Bel, who recently passed away at age 103, was a New York City school teacher.
In 1965, while still buried in a mountain of bureaucratic paperwork she termed "trivia in triplicate," her first book, "Up the Down Staircase," was published.
The book, based on her experiences as a public school teacher, became a global sensation, and has now sold over 6 million copies, in 16 different languages.
Told in fiction as a novel, the teacher Sylvia Barrett teaches at a fictitious New York high school, but Bel based this book upon real New York City schools.
Bel used bureaucratic memos, notes and other sources to create an often humorous narrative.
"Dear Sir or Madam, one bureaucratic memo reads, "In reply to your request for resignation, please be advised that yours was filled out improperly." Other topics range from "Lateness due to absence" and "Polio Consent slips."*
The book title "Up the Down Staircase," was taken from a memo a school official wrote. The memo spoke of a student who was being punished for walking up a staircase, designated for walking downward.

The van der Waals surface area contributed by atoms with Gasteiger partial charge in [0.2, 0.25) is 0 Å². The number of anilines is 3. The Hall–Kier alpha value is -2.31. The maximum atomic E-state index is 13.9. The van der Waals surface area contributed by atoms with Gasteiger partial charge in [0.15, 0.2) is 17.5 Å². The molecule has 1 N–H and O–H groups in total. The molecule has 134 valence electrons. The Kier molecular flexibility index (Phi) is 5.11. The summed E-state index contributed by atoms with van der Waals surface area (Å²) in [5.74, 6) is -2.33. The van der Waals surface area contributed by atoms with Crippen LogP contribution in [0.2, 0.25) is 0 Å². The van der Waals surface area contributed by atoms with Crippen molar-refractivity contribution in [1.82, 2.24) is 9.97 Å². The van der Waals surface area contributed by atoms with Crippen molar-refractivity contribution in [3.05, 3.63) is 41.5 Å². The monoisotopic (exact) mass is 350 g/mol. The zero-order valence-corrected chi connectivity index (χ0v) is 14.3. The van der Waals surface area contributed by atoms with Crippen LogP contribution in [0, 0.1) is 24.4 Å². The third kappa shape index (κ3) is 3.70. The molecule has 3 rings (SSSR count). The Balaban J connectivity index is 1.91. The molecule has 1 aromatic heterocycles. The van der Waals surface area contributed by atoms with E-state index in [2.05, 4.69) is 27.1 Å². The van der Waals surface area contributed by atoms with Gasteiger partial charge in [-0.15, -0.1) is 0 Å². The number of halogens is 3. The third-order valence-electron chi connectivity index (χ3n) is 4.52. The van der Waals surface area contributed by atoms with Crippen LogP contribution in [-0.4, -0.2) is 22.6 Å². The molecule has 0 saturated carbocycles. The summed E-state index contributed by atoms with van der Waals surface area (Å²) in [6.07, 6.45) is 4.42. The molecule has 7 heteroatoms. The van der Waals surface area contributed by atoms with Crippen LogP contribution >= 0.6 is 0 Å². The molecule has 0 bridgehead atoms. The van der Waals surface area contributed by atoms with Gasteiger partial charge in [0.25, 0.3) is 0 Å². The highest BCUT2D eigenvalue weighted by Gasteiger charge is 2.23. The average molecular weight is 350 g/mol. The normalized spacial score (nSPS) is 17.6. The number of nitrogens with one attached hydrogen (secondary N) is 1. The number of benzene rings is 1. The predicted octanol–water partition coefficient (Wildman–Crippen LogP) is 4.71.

But amid Bel's humor, there is a serious side. She writes of real life issues such as rundown classrooms, unruly students, teenage pregnancy, and other serious problems afflicting young adults.
"Up the Down Staircase" was so popular, that in 1967 it became a hit movie starring Sandy Dennis as Sylvia.
This enormous success made Bel a literary superstar and for decades after, she was a popular public speaker at educational and civic events.
Where did Bel's renowned humor come from? Perhaps it came from her grandfather, the beloved Yiddish humorist Sholem Aleichem.
His stories of Tevye the Milkman became the basis for the stage play and movie, "Fiddler on the Roof."
As an example of Bel's humor, in 1991 in a revised introduction to a new edition of "Up the Down Staircase" Bel wrote, "One Morning a boy came to class three months late. I greeted him with a feeble joke: 'Welcome back! What happened? Did you rob a bank?' 'No,' he said. 'A grocery store.' " *
Bel also periodically continued to teach. She taught her last class at Hunter College on Jewish humor, at 99 years of age. For writing, teaching and a little laughter always uplifted Bel's heart and the hearts of those around her.